It's so easy to poke holes in our national domestic road series, that I abstain writing about them. For most of the year I gloss over the bad, ugly, and frankly, damned dangerous, because I understand that this series, for all its chest-beating, is well and truly stuck in its infancy, and attacking it, does more damage than good.
I'm not alone. Cycling Australia knows the series isn't up to scratch. It's run at a loss, is contested by teams of wildly different aptitudes and budgets, has safety and duty of care problems year-on-year, and despite ostensible developments, really hasn't changed dramatically since it was rebranded in 2010. As of 2014 it remains full of professional pretence, but firmly stuck in an amateur land.
But I get all that. I remember covering my first cycling event, the now dead in the water Goulburn to Sydney, and witnessing a race run on the passion of volunteers and the philanthropy of a selfless few. Those people are inspirational. They're what drives domestic cycling in this country, but what pains me is that at present too much of their effort is fruitless. Depressingly, it need not be.
If only the calendar would change.
It's a thought that I'd been mulling over for quite some time, but really crystallised during this year's Giro d'Italia. Here we were, completely under the pump, under-staffed, under-resourced, trying to service the full broadcast to what was a brilliant Grand Tour, devoting ourselves to itÃ¢â¬¦ and then we had two NRS events to cover; the Tour of Toowoomba, and the Battle on the Border.
I don't think I have to tell you which had our full focus.
Sport, professionally at least, is run on promotion, and sponsor exposure. Sponsorship dollars are directly tied to column inches, web-space, social media shares, you name it.
Broadly, the media is critical to a venture's commercial success. And pomposity aside, without news organisations like Fairfax, NewsCorp, publishers like RIDE, broadcasters like SBS, online hubs like Cyclingnews and CyclingTips any cycling venture in Australia will be stuck.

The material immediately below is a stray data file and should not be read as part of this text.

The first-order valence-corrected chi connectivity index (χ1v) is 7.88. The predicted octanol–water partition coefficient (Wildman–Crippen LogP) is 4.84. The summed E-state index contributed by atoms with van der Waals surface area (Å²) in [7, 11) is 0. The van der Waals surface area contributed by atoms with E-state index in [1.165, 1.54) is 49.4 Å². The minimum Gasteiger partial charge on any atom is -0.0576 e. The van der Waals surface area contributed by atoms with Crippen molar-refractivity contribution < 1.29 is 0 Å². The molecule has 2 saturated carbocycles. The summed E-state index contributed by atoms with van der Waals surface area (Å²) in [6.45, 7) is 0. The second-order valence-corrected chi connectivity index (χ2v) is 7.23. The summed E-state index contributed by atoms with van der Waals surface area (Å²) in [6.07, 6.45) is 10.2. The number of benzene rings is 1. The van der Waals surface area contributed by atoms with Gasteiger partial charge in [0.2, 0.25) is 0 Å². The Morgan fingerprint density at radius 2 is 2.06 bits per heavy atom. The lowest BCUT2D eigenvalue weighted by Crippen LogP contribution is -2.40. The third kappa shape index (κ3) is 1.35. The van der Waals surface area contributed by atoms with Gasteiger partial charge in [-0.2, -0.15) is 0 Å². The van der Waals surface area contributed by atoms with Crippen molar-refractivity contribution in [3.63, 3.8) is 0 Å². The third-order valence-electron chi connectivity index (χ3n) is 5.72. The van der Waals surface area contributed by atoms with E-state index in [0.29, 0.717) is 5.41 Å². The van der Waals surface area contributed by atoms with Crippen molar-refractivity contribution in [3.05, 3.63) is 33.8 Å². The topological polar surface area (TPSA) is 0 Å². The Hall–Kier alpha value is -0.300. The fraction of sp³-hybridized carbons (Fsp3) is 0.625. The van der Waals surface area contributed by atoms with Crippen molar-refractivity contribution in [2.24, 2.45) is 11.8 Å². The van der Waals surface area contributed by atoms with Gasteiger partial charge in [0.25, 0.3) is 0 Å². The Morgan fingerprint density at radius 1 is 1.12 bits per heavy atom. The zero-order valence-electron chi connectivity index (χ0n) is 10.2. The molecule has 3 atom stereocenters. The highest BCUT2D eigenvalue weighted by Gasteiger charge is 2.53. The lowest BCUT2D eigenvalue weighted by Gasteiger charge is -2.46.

Yet, with increasingly tight editorial resources, we're made to weigh the local versus international, amateur versus professional, time and time again.
Toowoomba vs the Giro; Ronde van Vlaanderen vs Tour of Adelaide, Gippsland vs the Vuelta.
From my perspective, if the NRS is going to survive, it needs to be run in the summer months, in clear air. Ideally, a September launch, running through to March, maybe April at the latest.
The Series would then have the breathing space it needs to grow. It could feed off the momentum the sport already gathers through January, with Nationals and the Santos Tour Down Under and cap out with the Jayco Herald Sun Tour.
Races like the Tour of Tasmania could be pushed into warmer months, and the season could run with only a short break in December. By April, the series would be over allowing the more professional domestic teams to line up in Asia without stretching their rosters, and crucially, it would not clash with the European season.
For cycling fans it'd be a dream. Whet your appetite for the European season, with Australia's best fighting it out over summer. Competitive cycling, 12 months of the year.
It would make a helluva lot more sense than fighting with the AFL, the NRL and the European cycling season for limited media space.
Of course, changing the calendar is no silver bullet to the Series' other woes, but without a major rethink in this regard, it can only continue to struggle.